Minimum Wage Policy by Alex Gorski

Continuing the policy of posting material by Angry Bear readers, this post on minimum wage policy is by Alex Gorski.

The conventional Econ101 approach to the minimum wage, although archaic, is at least well understood and therefore easily used in policy debate. Conservatives use Econ101 to create a zero-sum game – one where marginal benefits to minimum wage earners are canceled by the job loss of other minimum wage earners, often as a disguise for their pro-business stance. Liberals, on the other hand, prefer to discredit Econ101 as they see minimum wage growth as a poverty-fighting tool and not a matter of economic efficiency. The problem highlighted by Kevin Drum is that there is evidence on both sides of the minimum wage debate. Usually, if there is evidence on both sides, then there is an answer somewhere in the middle – and if we can find that answer then it will be possible to set policy accordingly.

Many domestic studies find little evidence supporting the classic Econ101 employment reduction.

There is no evidence of job loss from the last minimum wage increase.
There is no evidence of job loss from the last minimum wage increase.

• A 1998 EPI study failed to find any systematic, significant job loss associated with the 1996-97 minimum wage increase. In fact, following the most recent increase in the minimum wage in 1996-97, the low-wage labor market performed better than it had in decades (e.g., lower unemployment rates, increased average hourly wages, increased family income, decreased poverty rates).

• Studies of the 1990-91 federal minimum wage increase, as well as studies by David Card and Alan Krueger of several state minimum wage increases, also found no measurable negative impact on employment.

• New economic models that look specifically at low-wage labor markets help explain why there is little evidence of job loss associated with minimum wage increases. These models recognize that employers may be able to absorb some of the costs of a wage increase through higher productivity, lower recruiting and training costs, decreased absenteeism, and increased worker morale.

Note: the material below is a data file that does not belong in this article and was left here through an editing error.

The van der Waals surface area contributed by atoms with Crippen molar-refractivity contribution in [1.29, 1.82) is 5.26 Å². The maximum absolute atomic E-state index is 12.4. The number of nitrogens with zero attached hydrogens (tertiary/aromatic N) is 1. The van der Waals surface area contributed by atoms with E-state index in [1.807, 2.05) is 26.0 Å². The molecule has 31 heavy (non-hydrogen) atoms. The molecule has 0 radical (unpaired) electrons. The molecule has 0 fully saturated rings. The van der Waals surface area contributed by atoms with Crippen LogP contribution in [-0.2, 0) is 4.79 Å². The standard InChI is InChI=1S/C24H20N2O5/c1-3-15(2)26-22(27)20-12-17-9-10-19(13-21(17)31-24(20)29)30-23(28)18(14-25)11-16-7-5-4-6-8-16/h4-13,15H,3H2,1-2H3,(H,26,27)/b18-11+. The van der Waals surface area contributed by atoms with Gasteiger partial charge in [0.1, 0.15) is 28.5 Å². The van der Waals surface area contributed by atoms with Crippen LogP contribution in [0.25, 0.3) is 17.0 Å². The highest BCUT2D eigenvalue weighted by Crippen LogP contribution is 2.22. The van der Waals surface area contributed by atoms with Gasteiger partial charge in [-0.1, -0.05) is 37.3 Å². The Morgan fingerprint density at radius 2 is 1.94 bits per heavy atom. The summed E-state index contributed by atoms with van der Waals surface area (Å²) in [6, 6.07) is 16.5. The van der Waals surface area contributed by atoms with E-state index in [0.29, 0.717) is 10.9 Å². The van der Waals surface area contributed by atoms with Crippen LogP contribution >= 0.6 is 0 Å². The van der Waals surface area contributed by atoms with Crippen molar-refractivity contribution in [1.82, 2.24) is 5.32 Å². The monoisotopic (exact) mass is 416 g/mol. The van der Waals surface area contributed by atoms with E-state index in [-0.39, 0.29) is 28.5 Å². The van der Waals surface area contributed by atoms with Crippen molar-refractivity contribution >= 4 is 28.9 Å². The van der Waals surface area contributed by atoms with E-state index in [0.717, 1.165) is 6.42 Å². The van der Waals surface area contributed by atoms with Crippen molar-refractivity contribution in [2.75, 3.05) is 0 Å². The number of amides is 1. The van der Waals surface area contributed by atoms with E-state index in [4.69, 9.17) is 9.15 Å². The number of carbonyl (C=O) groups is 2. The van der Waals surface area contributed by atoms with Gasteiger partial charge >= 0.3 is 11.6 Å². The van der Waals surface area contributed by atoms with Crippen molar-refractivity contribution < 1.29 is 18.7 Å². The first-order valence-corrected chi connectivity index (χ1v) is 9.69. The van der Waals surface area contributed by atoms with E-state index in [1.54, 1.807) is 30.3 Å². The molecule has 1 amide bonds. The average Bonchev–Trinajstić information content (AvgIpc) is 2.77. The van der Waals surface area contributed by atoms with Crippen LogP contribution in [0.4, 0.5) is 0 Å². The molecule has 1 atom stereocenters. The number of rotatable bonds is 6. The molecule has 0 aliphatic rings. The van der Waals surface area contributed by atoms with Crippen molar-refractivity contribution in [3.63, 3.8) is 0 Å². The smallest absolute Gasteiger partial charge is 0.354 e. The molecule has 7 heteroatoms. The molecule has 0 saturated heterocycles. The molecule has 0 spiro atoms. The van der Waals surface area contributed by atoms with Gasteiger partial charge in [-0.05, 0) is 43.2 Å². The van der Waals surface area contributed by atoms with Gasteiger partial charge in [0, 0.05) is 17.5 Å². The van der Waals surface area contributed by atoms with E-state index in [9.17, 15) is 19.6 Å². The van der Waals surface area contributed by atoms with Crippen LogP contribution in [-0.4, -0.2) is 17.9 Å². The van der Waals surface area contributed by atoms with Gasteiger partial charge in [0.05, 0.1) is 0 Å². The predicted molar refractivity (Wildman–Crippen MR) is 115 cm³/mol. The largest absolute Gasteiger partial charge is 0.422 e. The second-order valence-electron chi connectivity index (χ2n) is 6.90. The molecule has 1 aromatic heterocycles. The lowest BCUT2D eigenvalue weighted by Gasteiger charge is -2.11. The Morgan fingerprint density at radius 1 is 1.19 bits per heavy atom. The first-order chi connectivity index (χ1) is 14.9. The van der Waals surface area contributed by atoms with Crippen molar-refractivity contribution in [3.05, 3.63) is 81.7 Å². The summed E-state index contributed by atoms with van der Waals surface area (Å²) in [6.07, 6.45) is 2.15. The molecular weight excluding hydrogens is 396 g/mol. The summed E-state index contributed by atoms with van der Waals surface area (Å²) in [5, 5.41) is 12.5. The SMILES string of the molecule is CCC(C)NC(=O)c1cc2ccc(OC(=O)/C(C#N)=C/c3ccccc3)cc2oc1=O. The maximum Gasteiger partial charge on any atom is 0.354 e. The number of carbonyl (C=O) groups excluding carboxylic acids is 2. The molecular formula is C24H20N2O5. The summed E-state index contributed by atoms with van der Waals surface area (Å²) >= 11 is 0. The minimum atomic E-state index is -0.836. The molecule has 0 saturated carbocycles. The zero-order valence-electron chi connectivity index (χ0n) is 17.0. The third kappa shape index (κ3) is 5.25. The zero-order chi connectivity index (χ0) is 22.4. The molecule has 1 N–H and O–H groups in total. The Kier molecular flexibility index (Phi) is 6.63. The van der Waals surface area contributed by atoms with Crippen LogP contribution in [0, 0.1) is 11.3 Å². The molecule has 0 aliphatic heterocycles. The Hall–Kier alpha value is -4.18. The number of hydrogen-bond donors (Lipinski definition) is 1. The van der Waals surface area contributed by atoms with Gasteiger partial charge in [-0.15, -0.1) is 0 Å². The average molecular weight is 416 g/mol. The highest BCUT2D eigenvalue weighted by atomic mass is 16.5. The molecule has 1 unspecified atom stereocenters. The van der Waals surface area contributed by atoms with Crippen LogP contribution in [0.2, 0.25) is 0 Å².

• A recent Fiscal Policy Institute (FPI) study of state minimum wages found no evidence of negative employment effects on small businesses.

Context: The United States boasts the lowest industrialized minimum/average wage ratio at 31% [MAW Ratio]. Consequently, only 5%
of the US workforce earn below 7.25$ per hour, with only 1.4% earning minimum wage.

With so few workers earning minimum wage, the cost of marginal increases is minimal which can explain why employers have absorbed previous increases without employment reductions. So let’s raise the minimum wage marginally from 5.15$ to 5.25$! Anyone get fired? NO? Let’s raise it from 5.25$ to 5.35$! Anyone get fired? You get the point – we can raise the minimum wage for a while before employers would react with employment reduction. But Econ101 is out there somewhere. Continue to raise the minimum wage in increments of .10$ and eventually there will be an employment reduction, slow at first but with gradual acceleration. When will that happen? I have no idea, nor does anyone else.

The redeeming aspect of the record low [31%] MAW ratio in the United States is the opportunity it presents to solve the minimum wage debate once and for all. Instead of foolish conventional policy, increasing the Federal minimum wage to a nominal figure [7.25$ has been proposed], the US could use a strategy of measured increases based on the MAW ratio. The MAW ratio is at 31% [5.15/16.60] – why not increase it by 2% each year and measure the employment reduction effects? [ceteris paribus of course]

A possible strategy:

(Note from cactus… Unfortunately, I still don’t know how to post tables… my apologies to Alex Gorski here, but… the first column is year, the second column is Average Wage (3% growth), the third column is MAW ratio, and the fourth is the minimum wage.)

Year____Av Wage__MAW____Min Wage
2006____16.60____31%____5.15
2007____17.10____33%____5.64
2008____17.61____35%____6.16
2009____18.14____37%____6.71
2010____18.68____39%____7.29
2011____19.24____41%____7.89
2012____19.82____42%____8.32

As the aforementioned studies suggest, initially we will not see employment reductions. Eventually, Econ101 says we will begin to observe small employment reductions, at which point the MAW should be increased at a more measured pace. The optimal MAW ratio will be reached when the minimum wage has been increased to the point where further increases will result in unwanted employment reduction. The minimum wage would then be indexed to the optimal MAW ratio so that it grows at the same pace as overall wage growth.

Thoughts? Contact me at alex period gorski at gmail dot com.

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